Studies in the
First Epistle of John
1 John 1.1-7
John's epistles were written in the serenity of old age. The words run on in undisturbed flow, with no outbursts of ebullient zeal or passionate declamation as might be expected if the pen was being wielded by a younger man. The great days of John's activity were over and his life was now given up to exhorting his brethren in brotherly love and Christian consistency. The doctrinal disputations and opposition of false brethren belonged to a bygone time. These letters were addressed, not to the immature in the faith who required care and attention lest they be ensnared by misleading teachings or drawn away by the persecution of civil rulers. They were to mature Christians of many years standing, men and women who had known and laboured with the "beloved disciple" over many years. It is very probable that he composed these gems of thought as his final exhortation before the Lord should call him home.
We do not know exactly when these epistles were wrtten but it might have been about the year AD 90, when John was about eighty-five years of age, during a time when the Church had a rest from persecution of which there is no hint in any part of the epistles and no exhortations such as might be expected if the brethren were undergoing such trials. The time of writing must therefore have been some while after the terrible days of Nero and the destruction of Jerusalem (AD 70). Sometime between 80 and 90, therefore, fifty years after the Crucifixion and twenty years after the death of Paul, John then the only surviving Apostle, sat himself down to write these precious words to the Church.
Where were they written? Again we cannot be certain. The tradition is that they were written at Ephesus. The New Testament tells us nothing about John's movements after the Council of Jerusalem recorded in Acts 15, which would have been held about AD 51. He does not seem to have been at Ephesus when Paul took leave of the elders there for the last time, in AD 58 (Acts 20). But Ephesus was a notable centre of the Church for a considerable number of years afterwards. Timothy was its elder for a long time. Probably John took up residence there after the destruction of Jerusalem and spent perhaps twenty-five years there in devoted service before he died. He may have even written these epistles in anticipation of exile or martyrdom, and in such case he would obviously have expected these letters to constitute his final leave-taking of his brethren in the flesh.
Why were they written? That, at any rate, is an easy question to answer. They were for the comfort and admonition of his brethren and for all that should come after them and read his words. They were written in fulfillment of his commission as an Apostle, not only to his own generation and people but also to all who in every place and in every time, call upon the name of the Lord.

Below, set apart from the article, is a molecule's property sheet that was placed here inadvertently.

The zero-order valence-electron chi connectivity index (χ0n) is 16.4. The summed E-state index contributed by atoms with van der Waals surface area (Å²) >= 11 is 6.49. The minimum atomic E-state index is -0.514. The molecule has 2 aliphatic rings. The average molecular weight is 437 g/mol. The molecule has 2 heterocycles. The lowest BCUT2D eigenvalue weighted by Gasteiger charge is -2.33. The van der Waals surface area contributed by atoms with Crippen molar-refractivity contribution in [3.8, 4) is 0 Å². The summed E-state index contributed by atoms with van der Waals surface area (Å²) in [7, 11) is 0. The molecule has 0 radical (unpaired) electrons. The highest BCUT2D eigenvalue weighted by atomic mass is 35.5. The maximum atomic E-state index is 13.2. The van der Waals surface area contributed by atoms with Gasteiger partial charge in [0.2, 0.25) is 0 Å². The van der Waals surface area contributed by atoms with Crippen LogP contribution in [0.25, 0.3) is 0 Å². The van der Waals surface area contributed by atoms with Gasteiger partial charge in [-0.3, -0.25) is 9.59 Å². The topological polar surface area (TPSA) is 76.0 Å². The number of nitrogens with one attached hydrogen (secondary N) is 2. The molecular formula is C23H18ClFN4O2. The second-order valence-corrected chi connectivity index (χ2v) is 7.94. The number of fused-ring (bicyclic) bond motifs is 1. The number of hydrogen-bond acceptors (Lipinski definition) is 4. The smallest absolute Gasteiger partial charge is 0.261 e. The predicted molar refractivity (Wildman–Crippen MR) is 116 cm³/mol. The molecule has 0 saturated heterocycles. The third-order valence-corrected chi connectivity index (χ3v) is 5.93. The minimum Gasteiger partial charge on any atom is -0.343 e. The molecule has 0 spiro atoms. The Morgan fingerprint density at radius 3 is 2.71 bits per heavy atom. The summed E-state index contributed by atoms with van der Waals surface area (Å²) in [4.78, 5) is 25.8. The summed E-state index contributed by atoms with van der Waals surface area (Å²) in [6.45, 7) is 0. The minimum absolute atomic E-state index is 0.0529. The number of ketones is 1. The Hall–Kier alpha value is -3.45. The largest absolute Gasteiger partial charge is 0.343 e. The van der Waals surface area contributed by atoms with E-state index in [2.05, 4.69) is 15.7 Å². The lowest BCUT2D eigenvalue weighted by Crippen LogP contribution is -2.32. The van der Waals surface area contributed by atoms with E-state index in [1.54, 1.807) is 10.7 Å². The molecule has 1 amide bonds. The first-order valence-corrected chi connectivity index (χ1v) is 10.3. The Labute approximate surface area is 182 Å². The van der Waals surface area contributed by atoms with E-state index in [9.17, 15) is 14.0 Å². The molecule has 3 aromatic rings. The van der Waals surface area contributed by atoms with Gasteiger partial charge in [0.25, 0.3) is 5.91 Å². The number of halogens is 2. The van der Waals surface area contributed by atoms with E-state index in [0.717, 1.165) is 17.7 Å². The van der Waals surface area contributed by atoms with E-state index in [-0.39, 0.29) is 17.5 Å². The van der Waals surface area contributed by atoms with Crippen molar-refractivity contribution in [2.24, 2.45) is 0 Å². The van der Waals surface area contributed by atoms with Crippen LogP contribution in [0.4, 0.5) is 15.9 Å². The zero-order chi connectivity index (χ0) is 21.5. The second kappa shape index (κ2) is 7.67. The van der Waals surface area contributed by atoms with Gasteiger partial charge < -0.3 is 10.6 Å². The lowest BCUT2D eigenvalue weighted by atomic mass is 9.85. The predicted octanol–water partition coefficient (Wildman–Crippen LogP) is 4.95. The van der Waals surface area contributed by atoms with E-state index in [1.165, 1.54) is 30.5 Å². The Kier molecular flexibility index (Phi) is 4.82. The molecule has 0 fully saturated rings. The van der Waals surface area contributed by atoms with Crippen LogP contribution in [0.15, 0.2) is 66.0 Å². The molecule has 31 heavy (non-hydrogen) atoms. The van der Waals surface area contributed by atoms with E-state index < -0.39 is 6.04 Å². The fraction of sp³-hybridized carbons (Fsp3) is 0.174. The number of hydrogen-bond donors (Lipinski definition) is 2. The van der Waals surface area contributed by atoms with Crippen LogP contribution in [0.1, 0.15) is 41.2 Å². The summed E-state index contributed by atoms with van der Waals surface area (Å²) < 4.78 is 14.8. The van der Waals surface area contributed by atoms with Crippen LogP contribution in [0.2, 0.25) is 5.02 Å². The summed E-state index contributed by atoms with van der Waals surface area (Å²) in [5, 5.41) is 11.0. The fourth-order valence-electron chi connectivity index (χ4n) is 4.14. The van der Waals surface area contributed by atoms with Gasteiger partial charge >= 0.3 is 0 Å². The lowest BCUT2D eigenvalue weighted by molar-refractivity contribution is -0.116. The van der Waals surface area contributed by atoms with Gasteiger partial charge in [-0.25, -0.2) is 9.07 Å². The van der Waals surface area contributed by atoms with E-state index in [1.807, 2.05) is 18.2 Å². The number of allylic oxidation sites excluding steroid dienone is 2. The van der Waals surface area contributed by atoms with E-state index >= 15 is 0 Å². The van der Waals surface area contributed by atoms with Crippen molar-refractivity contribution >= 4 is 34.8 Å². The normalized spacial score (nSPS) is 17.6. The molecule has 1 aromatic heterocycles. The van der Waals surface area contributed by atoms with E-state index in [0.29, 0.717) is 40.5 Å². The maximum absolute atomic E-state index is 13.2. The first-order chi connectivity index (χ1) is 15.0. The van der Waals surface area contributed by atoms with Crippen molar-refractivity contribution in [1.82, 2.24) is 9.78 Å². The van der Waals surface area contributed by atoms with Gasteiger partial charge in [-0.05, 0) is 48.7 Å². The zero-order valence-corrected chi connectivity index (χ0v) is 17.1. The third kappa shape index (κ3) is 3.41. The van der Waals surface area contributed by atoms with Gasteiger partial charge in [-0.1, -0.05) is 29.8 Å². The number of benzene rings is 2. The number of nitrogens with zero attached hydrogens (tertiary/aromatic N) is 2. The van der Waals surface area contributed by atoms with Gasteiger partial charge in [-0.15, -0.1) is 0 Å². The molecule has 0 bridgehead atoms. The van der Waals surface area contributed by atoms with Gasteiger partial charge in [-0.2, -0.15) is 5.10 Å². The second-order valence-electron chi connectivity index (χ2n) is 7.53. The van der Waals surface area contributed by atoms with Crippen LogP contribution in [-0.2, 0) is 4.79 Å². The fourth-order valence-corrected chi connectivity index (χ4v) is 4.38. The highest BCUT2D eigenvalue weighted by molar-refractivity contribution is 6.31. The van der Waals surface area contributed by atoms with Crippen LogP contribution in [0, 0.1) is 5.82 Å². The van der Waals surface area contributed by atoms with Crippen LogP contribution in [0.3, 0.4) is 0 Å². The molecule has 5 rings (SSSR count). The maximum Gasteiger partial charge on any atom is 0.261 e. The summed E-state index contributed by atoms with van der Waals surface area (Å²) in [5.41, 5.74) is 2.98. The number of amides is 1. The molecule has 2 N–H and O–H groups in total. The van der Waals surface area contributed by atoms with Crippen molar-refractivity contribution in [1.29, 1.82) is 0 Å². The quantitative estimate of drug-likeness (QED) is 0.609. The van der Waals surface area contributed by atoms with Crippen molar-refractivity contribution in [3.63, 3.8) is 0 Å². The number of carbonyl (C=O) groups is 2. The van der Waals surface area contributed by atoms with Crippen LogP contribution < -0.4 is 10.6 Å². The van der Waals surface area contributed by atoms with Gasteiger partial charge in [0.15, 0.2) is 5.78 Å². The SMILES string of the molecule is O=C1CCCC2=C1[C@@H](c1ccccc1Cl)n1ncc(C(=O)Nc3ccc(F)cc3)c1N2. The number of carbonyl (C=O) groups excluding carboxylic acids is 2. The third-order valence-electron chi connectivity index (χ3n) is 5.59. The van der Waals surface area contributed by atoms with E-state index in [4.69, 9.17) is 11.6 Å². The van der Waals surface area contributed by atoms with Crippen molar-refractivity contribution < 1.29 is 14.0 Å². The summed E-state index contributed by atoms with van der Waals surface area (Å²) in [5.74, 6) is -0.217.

They were written that we who live nearly two thousand years later may derive Christian instruction and enlightenment from the Spirit-filled mind of the "beloved disciple". "He being dead, yet speaketh".
"That which was from the beginning, which we have heard, which we have seen with our eyes, which we have looked upon, and our hands have handled, of the Word of life… that which we have seen and heard declare we unto you. that ye also may have fellowship with us" (1 John 1.1-3. omitting the parenthesis which is v 2).
"That which was from the beginning", not only Christ as a Person, but as the glorious Divinity Whom we acknowledge and revere. The use of the term 'that' instead of the personal pronoun 'He' indicates that John is including all that Christ stood for, all His Gospel, all the treasures of wisdom laid up in Him, all His reconciling power and all that His redemptive sacrifice will yet achieve for the sons of men. All of this was provided and foreseen in God's Plan for the "Lamb slain before the foundation of the world" and it is all this that John is going to declare unto us. But the centre of it all is the Person of Christ; the focal point of all that he is going to talk about and to which he is going constantly to point, is the Man of Nazareth, Jesus, Who gave Himself a Ransom for All and, being resurrected, is drawing all men unto Himself (John 12. 32).
The beginning, then, to which John refers must be that beginning when the Son took His place beside the Father and commenced to exercise those mighty powers which have resulted in creation as we know it. "Without Him was not anything made that was made (John 1.3). The "Wisdom" passage of Prov.8 has its application here. "The Lord possessed me in the beginning of his way, before his works of old, or ever the earth was. . . then I was by him as one brought up with him, and I was daily his delight, rejoicing always before him" (Prov.8.22-30). The Jews of old looked upon this passage as describing the embodiment of the Divine mind and wisdom directed towards this earth, its creation and its affairs. We know that they were right, and that Jesus our Lord is the embodiment of the mind of God so far as this creation in which we live and move and have our being is concerned. In just what way the "Logos", as the Jews termed this personification of Divine Wisdom, commenced to exercise the powers that we believe the Logos did exercise from the beginning of creation, we do not know. God speaks of Him as His "only-begotten Son" and that definition we must accept and there leave the matter. It touches upon mysteries too great for us. But John in his gospel brings it into the realm of understandable things when he says that the "Logos was made flesh. and dwelt among us, and we beheld His glory. full of grace and truth" (John 1.14).